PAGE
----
Unveiled today (17 May) to coincide with the start of a major fundraising campaign, the proposals are part of a 10-year development project aimed at upgrading and expanding the existing Powell and Moya building.
The planned works are the largest since the museum - which claims to be the largest urban history museum in the world - was officially opened by the Queen in 1976.
The proposals will create 25 per cent more display space through 'reconfiguration', and make the museum more visible by building a new glass frontage along the 'forbidding' London Wall. There will also be a new cafe and an 'information zone'.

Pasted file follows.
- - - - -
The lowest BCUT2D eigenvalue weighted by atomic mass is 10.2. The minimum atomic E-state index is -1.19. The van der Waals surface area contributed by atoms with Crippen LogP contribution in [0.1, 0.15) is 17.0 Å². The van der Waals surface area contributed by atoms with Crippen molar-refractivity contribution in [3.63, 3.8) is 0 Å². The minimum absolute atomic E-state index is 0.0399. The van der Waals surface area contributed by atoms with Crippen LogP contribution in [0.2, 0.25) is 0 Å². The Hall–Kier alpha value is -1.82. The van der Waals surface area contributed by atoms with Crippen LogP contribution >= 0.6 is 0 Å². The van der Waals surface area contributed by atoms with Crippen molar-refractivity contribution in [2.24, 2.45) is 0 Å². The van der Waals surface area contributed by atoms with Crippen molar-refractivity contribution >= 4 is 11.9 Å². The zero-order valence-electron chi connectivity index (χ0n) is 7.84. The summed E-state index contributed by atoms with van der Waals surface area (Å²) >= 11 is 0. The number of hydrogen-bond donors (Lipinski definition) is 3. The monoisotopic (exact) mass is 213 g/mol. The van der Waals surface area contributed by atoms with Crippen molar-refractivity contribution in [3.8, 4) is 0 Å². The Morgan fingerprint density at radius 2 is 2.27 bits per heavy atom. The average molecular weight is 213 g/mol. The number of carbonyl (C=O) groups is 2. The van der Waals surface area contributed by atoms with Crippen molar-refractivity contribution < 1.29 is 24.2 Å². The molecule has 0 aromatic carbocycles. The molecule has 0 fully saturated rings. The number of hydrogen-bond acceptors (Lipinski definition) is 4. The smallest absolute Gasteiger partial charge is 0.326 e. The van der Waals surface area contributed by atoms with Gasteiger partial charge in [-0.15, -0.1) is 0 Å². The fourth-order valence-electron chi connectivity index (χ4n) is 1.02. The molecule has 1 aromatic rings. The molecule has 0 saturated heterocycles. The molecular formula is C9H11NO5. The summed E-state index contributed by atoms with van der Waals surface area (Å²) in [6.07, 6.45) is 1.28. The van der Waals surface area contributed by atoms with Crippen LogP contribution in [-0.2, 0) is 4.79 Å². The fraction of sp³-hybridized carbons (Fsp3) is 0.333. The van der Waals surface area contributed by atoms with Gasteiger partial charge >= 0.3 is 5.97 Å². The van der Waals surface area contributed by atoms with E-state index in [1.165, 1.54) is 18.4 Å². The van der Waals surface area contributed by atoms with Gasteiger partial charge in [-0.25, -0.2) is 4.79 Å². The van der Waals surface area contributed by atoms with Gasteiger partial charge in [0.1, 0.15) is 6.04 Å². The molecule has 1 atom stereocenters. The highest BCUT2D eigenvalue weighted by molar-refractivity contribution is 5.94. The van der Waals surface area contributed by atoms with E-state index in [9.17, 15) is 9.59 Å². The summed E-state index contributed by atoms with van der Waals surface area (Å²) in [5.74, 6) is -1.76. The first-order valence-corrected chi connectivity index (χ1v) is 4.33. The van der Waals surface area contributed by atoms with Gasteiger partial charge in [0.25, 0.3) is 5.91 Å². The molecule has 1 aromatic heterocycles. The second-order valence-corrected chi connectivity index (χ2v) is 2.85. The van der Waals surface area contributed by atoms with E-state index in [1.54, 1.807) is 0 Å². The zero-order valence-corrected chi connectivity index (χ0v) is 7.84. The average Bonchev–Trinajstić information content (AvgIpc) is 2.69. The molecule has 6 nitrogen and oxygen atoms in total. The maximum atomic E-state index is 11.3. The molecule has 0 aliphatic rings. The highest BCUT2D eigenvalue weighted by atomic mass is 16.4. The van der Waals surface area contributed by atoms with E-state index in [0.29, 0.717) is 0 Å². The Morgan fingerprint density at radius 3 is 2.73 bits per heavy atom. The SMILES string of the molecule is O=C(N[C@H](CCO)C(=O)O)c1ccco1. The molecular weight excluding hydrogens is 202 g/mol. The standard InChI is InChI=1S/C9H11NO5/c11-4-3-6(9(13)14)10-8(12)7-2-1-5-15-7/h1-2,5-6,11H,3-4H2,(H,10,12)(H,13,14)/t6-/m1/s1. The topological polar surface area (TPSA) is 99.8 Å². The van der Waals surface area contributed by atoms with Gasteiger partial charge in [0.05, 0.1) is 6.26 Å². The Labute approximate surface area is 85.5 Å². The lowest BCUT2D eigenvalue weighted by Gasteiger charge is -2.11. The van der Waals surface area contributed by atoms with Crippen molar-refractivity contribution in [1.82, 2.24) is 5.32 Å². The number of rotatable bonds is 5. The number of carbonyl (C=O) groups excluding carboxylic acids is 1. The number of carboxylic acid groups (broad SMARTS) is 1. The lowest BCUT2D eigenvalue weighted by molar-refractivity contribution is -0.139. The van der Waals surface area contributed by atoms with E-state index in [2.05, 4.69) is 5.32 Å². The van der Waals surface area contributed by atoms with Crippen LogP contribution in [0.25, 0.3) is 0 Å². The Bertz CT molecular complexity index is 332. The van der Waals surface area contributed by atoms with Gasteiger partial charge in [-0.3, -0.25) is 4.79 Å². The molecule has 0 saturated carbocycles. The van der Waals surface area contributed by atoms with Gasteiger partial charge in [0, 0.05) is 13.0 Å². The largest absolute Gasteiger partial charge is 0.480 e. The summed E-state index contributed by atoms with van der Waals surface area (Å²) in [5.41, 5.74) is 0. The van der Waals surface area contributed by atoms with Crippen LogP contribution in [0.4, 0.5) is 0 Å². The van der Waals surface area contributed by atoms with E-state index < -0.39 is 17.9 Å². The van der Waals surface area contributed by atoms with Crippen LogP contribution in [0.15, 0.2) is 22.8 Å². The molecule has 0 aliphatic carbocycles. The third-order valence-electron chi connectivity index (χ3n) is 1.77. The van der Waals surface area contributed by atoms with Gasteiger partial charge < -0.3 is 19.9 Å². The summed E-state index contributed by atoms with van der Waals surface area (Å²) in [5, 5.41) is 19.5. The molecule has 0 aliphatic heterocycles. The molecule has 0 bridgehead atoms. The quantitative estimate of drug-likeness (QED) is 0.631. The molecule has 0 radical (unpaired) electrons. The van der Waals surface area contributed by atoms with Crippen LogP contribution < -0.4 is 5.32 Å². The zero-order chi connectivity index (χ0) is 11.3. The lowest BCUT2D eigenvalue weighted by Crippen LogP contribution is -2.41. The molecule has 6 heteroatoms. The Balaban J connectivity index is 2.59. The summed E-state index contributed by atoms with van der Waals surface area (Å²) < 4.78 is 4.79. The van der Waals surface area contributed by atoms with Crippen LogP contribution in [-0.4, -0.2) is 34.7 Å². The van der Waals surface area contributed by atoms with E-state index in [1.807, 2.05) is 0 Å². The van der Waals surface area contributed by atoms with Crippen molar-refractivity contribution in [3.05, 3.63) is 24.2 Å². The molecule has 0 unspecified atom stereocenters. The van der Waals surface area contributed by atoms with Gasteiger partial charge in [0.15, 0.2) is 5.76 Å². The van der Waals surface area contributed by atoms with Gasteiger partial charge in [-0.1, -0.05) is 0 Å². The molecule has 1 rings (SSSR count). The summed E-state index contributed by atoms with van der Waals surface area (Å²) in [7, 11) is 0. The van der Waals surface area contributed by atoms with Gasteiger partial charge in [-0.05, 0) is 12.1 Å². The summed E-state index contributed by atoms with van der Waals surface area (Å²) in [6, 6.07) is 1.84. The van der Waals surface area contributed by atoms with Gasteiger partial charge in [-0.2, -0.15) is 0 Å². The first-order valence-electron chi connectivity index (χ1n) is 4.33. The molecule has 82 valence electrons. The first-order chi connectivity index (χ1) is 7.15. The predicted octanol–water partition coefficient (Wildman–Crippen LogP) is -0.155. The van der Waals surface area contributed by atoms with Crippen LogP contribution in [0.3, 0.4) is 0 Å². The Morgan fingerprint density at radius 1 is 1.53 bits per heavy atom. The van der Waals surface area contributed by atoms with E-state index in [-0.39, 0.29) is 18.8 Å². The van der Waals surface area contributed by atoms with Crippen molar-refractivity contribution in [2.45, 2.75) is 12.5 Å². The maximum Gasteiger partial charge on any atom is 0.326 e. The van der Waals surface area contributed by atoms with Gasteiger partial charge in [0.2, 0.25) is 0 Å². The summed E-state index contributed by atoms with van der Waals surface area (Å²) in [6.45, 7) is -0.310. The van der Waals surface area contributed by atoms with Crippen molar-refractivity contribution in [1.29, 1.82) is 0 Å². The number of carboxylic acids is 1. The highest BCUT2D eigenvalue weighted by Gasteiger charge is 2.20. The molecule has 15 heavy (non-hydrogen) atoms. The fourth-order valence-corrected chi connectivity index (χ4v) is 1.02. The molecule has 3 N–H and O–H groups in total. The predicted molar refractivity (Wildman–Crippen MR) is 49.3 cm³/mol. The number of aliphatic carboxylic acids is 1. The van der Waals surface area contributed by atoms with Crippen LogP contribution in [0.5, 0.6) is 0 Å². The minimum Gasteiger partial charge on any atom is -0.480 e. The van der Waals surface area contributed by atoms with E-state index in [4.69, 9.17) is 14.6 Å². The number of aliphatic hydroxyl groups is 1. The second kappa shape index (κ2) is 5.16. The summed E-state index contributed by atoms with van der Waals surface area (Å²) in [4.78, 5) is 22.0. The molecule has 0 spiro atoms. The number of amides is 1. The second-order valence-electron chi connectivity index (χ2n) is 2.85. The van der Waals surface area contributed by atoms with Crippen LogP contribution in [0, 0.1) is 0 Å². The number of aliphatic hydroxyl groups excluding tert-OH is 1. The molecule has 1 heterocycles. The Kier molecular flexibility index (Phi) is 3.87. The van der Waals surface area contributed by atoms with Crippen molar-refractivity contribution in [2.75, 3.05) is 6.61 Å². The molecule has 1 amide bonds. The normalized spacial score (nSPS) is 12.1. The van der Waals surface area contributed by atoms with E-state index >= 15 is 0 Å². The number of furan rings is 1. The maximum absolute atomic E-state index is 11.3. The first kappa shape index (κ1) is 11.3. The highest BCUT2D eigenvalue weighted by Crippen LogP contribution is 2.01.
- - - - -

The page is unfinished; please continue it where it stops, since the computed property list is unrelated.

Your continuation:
Jack Lohman, the director of the museum, admitted the time for a revamp was long overdue. He said: 'When the museum opened in 1976- [it] was a museum that breathed - architecturally, socially and intellectually. Nearly 30 years on, a reappraisal is called for.'
He added: 'As the fabric of London and visitors' expectations have evolved, the museum has tried to respond. But the effect over time has been one of patchwork. To renew [the building] needs visionary thinking.'